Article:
Saying, “I’m very disappointed in you” can be more effective than you realize. As a submissive the thing I never want to do is disappoint John Brownstone. It’s a knife in my heart. Sometimes the most effective punishment is something as simple as this.
Don’t be afraid to drop a consequence (or all punishment) if it’s detrimental to your mental health — for either of you. We think we can handle a thing or even want it, until we experience it for the first time. It’s okay to change your mind.
Talk about the incident and the consequence when it’s over. Make sure you’re both as calm as possible. Figure out what happened and find out if there’s a way to prevent it in the future. Discuss your feelings about what happened, including your feelings about the punishment.
Let it go once punishment is over. A Dominant holding onto anger about a misdeed can become mistrustful, resentful, or overly quick to punish. A submissive who can’t forgive themselves tends to sit in guilt, become less willing to submit and/or anxious about their submission, and may also feel resentful. If you can’t let the moment go, keep discussing it and working through it until you can.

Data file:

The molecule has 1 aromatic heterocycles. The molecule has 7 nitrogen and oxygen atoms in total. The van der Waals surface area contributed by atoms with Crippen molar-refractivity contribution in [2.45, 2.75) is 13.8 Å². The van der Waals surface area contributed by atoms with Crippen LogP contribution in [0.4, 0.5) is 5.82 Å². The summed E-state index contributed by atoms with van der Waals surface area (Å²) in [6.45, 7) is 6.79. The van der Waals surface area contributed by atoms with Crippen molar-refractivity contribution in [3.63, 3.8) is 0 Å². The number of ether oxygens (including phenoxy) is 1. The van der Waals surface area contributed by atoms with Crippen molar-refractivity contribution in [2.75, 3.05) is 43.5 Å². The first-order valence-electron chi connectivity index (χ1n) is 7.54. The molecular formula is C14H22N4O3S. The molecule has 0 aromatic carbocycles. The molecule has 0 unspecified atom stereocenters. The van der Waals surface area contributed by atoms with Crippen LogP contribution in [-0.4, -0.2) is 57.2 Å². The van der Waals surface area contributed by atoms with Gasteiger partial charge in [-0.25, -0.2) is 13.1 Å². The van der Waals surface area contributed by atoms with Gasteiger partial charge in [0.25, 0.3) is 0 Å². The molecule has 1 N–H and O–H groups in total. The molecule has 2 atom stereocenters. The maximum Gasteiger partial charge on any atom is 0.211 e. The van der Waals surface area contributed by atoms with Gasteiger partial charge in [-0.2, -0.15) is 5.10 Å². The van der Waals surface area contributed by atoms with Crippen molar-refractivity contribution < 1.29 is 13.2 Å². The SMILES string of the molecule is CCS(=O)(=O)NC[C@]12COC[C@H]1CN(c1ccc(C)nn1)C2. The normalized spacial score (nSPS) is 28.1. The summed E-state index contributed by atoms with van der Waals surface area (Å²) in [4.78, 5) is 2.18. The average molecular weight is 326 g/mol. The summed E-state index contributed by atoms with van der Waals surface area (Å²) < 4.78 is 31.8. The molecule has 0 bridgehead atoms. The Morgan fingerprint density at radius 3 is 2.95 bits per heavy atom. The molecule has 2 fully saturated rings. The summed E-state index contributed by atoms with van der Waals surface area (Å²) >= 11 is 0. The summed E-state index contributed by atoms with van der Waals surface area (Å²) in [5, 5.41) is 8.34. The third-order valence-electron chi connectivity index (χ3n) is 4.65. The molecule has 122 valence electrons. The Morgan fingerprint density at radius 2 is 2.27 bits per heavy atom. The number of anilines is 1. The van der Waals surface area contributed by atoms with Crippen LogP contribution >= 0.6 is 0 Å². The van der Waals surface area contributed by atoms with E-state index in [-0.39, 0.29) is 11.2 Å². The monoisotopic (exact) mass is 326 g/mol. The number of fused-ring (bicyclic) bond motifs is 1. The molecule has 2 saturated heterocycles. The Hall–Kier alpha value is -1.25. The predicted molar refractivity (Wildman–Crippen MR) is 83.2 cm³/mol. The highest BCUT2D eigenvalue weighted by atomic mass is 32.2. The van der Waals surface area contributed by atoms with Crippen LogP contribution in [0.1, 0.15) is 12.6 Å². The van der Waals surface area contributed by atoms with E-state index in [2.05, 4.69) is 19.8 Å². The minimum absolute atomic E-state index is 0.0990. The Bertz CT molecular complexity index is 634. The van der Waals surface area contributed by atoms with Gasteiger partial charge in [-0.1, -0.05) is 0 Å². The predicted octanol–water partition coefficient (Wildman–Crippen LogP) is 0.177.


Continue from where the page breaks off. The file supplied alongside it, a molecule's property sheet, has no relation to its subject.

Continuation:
Some things are too big for punishment. A forgotten task, a slip of the tongue, and other “small” things may be worthy of a consequence to deter future bad behavior. But you can’t punish your way out of lies, cheating, or dishonesty. Those indicate a deeper issue that must be addressed. Likewise, if a submissive withdraws their consent, uses a safe word, speaks up on their own behalf, and/or takes responsibility for themselves and you, their Dominant, don’t like it, tough. That’s not worthy of punishment either.
We’ve talked about discipline and punishment before, if you want to do a deeper dive (here and here). If you take nothing away from this post, remember this: like every other aspect of your power exchange, discipline and punishment are unique to the two of you. It doesn’t have to look like anyone else’s dynamic to be valid. And yes, you can definitely reject it completely if it doesn’t work for either of you (or both!)
Working on your own power exchange relationship? Figuring yourself out as a Dominant or submissive? Let our 30 Days of D/s program (free by email or buy the workbook) get you thinking and talking about topics in bite-size chunks to work through what D/s means to you. You can do this with a partner, on your own, or within your kinky community. You can also use the topics as discussion prompts or journal prompts. And if you’re blogger, you can, of course, blog it — like we’re doing!